BHATINDA, India — The train crawls into the grimy station, and scores of anxious cancer patients scramble to find assigned berths, floor space, even corners. Wrapped in large woolen blankets against the wintry cold, the passengers prepare for an overnight journey to the nearest public hospital, 220 miles away.
Many call it India’s ‘‘cancer train.’’
A woman is traveling with her family of six to be tested for cancer. A husband and wife are taking their teenage daughter for her third chemotherapy session. A man accompanies his wife to learn whether she has suffered a relapse.
The patients travel from the fertile farming areas of the northern state of Punjab, a region that reports an alarmingly high use of pesticides.
Over the years, the train has become a magnet for cancer awareness campaigners and groups fighting for laws to restrict use of pesticides, featured on posters and in promotional videos and publicized at international conferences.
For the government, the growing number of patients on the train over the past five years is a wake-up call.
Recently, the Punjab government launched its first door-to-door cancer census across the state to determine the number of people who have cancer or cancer-like symptoms.
The public hospital to which the train ferries patients — in Bikaner, in the neighboring state of Rajasthan — reports 1,000 more cancer patients a year, on average, according to chief oncologist Ajay Sharma, but officials acknowledge that the picture in Punjab remains mostly anecdotal.
‘‘To tackle this head-on, we now need to get a sense of the scale of the problem,’’ said Baldev Singh Sahota, the senior medical officer in the Health Department in Malwa, a cotton-growing region in Punjab where pesticides have been heavily used to battle a bollworm infestation.
India’s Green Revolution of the 1960s and ’70s — introduced with American help to promote modern farming methods using high-yield varieties of seeds, chemical fertilizers, and pesticides — was meant to fight hunger and increase productivity.
But over the years, that model has become medically and environmentally unsustainable, according to many anti-pesticide campaigners, who advocate organic farming and tougher laws.
While a 2008 study found a possible link between pesticide use and reports of high cancer rates in Punjab’s rural agricultural communities, another big medical study is underway to nail down the cause of the upsurge.
But almost everyone on the train — patients and regular passengers alike — agrees there is little doubt that pesticides are mainly to blame, although they say they cannot afford to stop using them.
‘‘I spray pesticides 10 times in three months on my cotton crop, every week on the vegetables, and a couple of times on the wheat crop,’’ said Baldev Singh, a 63-year-old, turbaned farmer. ‘‘I am told there is a link between pesticide and cancer. But it increases productivity.’’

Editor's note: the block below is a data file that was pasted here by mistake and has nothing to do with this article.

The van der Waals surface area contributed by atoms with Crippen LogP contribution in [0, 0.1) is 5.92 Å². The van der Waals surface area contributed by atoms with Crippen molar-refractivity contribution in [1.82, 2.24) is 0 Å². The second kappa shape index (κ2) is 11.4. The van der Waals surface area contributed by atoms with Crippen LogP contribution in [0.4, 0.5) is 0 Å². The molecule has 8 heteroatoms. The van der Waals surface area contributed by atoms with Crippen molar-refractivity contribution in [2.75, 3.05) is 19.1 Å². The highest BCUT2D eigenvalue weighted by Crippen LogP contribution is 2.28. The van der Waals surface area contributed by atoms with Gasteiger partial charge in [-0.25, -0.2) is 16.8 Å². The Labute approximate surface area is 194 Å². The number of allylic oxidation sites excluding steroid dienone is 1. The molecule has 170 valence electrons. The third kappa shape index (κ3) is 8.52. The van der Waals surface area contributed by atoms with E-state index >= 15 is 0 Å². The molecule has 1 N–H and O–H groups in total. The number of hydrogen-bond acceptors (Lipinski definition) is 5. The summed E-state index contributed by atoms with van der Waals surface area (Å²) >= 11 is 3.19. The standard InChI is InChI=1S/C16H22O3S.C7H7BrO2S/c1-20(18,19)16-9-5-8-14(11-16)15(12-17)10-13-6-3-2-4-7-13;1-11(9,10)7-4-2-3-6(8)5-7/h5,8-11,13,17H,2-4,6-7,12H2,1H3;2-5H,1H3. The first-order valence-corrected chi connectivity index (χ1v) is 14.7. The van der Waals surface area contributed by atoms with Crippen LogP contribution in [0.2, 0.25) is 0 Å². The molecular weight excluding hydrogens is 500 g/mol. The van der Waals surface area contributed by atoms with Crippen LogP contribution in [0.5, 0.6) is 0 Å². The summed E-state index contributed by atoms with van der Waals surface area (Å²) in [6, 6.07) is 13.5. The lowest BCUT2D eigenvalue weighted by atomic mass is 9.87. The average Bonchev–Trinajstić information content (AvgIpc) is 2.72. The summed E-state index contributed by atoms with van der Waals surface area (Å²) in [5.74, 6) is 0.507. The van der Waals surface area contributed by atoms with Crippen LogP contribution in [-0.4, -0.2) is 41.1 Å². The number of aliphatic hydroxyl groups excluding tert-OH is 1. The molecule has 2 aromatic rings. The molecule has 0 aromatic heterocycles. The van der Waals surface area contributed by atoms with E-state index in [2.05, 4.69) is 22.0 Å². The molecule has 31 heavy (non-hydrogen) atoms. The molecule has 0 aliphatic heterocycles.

Singh’s wife, Jasveer Singh, is a cancer patient.
‘‘It is all because of poisoned water and my destiny,’’ she said.
Most of the patients on the train are poor, and the government gives them a 50 percent discount on their fares plus a similar discount for an attendant.
But patients do not like the name ‘‘cancer train.’’
‘‘It is a dirty word that we are frightened of even uttering,’’ said Vijay Kumar, 48, a watch repairman who was traveling with his daughter, a patient. ‘‘I have hidden it from my relatives. It is not fair that the train bears the stigma.’’
Sometimes, that stigma gets in the way of spreading awareness about cancer treatment.
‘‘Cancer means death for the people here. They would rather not go for diagnosis or talk about it. That is why we conduct tests at their doorsteps,’’ said A. P. S Chawla, director of a nonprofit, Roko Cancer, that operates mobile diagnostic labs in villages. ‘‘Our aim should be to ask the government to build more cancer hospitals all over the state and stop these trains. Why should patients have to travel such long distances?’’
The train journey is not very comfortable. The toilet stinks, sinks are stained with spit, and the floor is covered with dirt and peanut shells.
‘‘Can they make the train more patient-friendly by keeping it clean?’’ asked Kumar.
‘‘Make it warm during winter nights like tonight,’’ said Jasveer Singh. ‘‘All the seats and berths must have a mattress — many of us have to lie down on cold wooden benches.’’
A passenger offers his blanket to a patient. Another brings warm water, and a third gives space to a patient without a reserved seat.
On some nights, the train turns into a place for sharing stories about treatment, cost, pain, and fear. ‘‘We recognize other patients just by looking at the expressions on their faces, sometimes,’’ said Jasveer Singh. ‘‘At times we feel sad, because some people who were traveling with us regularly suddenly stop coming. We realize they could not make it.’’
Some stories offer hope, too.
‘‘I try to dispel others’ fears and tell them about my own progress,’’ Kashmir Kaur, 55, said, lifting the shawl from her head. ‘‘I show them my fresh crop of hair as proof.’’
Other passengers cheered on seeing her fuzzy, new,
gray hair, sprouting in all directions.
‘‘This is life. We just have to keep pulling on,’’ laughed Kaur. ‘‘Just like this train.’’